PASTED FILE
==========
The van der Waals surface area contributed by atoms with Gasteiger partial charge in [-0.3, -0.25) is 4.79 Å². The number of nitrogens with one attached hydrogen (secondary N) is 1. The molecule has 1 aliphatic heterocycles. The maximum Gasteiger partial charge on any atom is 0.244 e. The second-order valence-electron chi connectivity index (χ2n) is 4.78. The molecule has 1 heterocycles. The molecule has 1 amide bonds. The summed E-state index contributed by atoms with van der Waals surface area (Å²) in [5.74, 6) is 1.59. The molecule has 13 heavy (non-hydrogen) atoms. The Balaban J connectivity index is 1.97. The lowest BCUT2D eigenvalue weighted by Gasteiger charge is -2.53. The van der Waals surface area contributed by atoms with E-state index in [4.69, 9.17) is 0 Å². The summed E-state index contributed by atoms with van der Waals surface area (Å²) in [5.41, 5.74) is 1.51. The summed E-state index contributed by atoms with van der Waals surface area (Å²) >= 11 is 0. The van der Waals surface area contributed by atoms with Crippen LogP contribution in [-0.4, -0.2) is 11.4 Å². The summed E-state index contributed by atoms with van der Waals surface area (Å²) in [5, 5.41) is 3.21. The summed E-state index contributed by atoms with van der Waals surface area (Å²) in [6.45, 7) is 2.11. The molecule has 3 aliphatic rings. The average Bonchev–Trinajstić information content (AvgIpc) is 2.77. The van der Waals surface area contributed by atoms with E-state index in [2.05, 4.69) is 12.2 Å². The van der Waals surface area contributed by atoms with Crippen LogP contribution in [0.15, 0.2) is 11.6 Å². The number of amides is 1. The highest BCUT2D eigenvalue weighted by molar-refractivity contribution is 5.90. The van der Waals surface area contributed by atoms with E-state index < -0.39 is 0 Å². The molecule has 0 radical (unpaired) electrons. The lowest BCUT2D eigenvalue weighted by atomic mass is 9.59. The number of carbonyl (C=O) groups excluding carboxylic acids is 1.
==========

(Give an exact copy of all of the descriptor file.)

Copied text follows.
The van der Waals surface area contributed by atoms with Gasteiger partial charge in [-0.3, -0.25) is 4.79 Å². The number of nitrogens with one attached hydrogen (secondary N) is 1. The molecule has 1 aliphatic heterocycles. The maximum Gasteiger partial charge on any atom is 0.244 e. The second-order valence-electron chi connectivity index (χ2n) is 4.78. The molecule has 1 heterocycles. The molecule has 1 amide bonds. The summed E-state index contributed by atoms with van der Waals surface area (Å²) in [5.74, 6) is 1.59. The molecule has 13 heavy (non-hydrogen) atoms. The Balaban J connectivity index is 1.97. The lowest BCUT2D eigenvalue weighted by Gasteiger charge is -2.53. The van der Waals surface area contributed by atoms with E-state index in [4.69, 9.17) is 0 Å². The summed E-state index contributed by atoms with van der Waals surface area (Å²) in [5.41, 5.74) is 1.51. The summed E-state index contributed by atoms with van der Waals surface area (Å²) >= 11 is 0. The van der Waals surface area contributed by atoms with Crippen LogP contribution in [-0.4, -0.2) is 11.4 Å². The summed E-state index contributed by atoms with van der Waals surface area (Å²) in [5, 5.41) is 3.21. The summed E-state index contributed by atoms with van der Waals surface area (Å²) in [6.45, 7) is 2.11. The molecule has 3 aliphatic rings. The average Bonchev–Trinajstić information content (AvgIpc) is 2.77. The van der Waals surface area contributed by atoms with E-state index in [2.05, 4.69) is 12.2 Å². The van der Waals surface area contributed by atoms with Crippen LogP contribution in [0.15, 0.2) is 11.6 Å². The number of amides is 1. The highest BCUT2D eigenvalue weighted by molar-refractivity contribution is 5.90. The van der Waals surface area contributed by atoms with E-state index < -0.39 is 0 Å². The molecule has 0 radical (unpaired) electrons. The lowest BCUT2D eigenvalue weighted by atomic mass is 9.59. The number of carbonyl (C=O) groups excluding carboxylic acids is 1.